Later, while having breakfast at a restaurant we learned that four teenagers, two boys and two girls, had been swept out to sea the night before. The couples had climbed out onto the rocks at Forchu lighthouse to watch the waves during the height of the storm. All four were from Yarmouth and had just graduated from high school.
Being a small town, the tragedy struck Yarmouth hard. Much of the population was related in some way to one of victims or had known at least one of them. Suddenly, we felt out of place, vacationing in a town in mourning. We decided to return to Bar Harbor on the next ferry. From there we would head North to Acadia National Park.
Sky Glider at sunset, Santa Cruz Boardwalk, California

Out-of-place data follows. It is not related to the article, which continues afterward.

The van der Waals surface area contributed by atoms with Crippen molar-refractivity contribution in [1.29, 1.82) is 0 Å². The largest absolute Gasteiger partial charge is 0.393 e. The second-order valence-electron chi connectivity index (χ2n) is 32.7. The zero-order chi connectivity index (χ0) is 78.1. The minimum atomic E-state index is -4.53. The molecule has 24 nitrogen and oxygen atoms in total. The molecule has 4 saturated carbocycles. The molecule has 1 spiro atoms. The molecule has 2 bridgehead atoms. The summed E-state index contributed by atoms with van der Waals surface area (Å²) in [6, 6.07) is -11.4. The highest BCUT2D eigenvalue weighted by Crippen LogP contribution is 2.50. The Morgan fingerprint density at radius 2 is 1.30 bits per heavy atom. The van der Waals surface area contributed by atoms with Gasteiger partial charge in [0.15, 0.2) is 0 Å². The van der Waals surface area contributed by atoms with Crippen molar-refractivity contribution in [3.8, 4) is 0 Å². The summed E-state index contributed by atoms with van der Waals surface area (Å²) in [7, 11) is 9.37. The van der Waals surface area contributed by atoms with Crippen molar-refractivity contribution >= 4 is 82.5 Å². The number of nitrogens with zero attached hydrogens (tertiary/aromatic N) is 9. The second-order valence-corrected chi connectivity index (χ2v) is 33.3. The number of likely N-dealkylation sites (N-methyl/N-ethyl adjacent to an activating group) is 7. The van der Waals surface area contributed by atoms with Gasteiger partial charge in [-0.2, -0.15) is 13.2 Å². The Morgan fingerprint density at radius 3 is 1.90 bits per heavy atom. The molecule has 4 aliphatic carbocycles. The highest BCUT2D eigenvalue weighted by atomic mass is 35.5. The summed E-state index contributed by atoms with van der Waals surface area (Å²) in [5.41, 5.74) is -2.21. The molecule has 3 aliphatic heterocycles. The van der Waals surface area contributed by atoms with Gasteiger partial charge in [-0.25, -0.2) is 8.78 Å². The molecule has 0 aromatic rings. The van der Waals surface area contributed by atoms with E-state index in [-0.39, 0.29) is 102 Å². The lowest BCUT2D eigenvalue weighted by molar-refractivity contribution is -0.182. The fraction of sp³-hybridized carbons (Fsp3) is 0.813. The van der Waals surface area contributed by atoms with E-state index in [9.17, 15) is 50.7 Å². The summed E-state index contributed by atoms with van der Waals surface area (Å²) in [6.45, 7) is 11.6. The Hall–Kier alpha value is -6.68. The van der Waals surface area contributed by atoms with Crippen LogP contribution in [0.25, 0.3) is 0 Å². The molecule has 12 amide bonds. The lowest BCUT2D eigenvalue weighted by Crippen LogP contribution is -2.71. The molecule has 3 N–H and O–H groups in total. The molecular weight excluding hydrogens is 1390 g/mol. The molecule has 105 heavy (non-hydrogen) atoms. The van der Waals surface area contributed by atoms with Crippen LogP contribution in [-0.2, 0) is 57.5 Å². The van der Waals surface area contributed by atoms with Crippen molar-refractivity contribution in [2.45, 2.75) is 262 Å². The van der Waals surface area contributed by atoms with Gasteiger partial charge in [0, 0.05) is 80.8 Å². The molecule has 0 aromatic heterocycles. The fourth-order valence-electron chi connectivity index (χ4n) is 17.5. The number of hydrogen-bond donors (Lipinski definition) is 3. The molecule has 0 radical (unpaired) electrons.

Here’s one from the archive. Taken at sunset at the Santa Cruz Boardwalk. My wife’s best friend from college, Pooz, had moved to California after graduation. They stayed in touch via telephone, emails and exchanged gifts on birthdays and for the holidays. It’s one of those rare friendships that survive both time and distance. My best friend Peter and his family also moved to California so when it was time to plan our summer vacation, it was not hard to pick a destination. We’d spend the first week visiting Pete and his family near Los Angeles, then head north along the coast to visit Pooz. We spent one day with Pooz and her partner, Brent, riding the rides and strolling the Santa Cruz Boardwalk. Pooz, had told our son Wynn, we were going to a lecture on global warming, and though he was okay with that, he was pleasantly surprised when he realized we were going to the boardwalk instead. So was I. It was a vacation after all.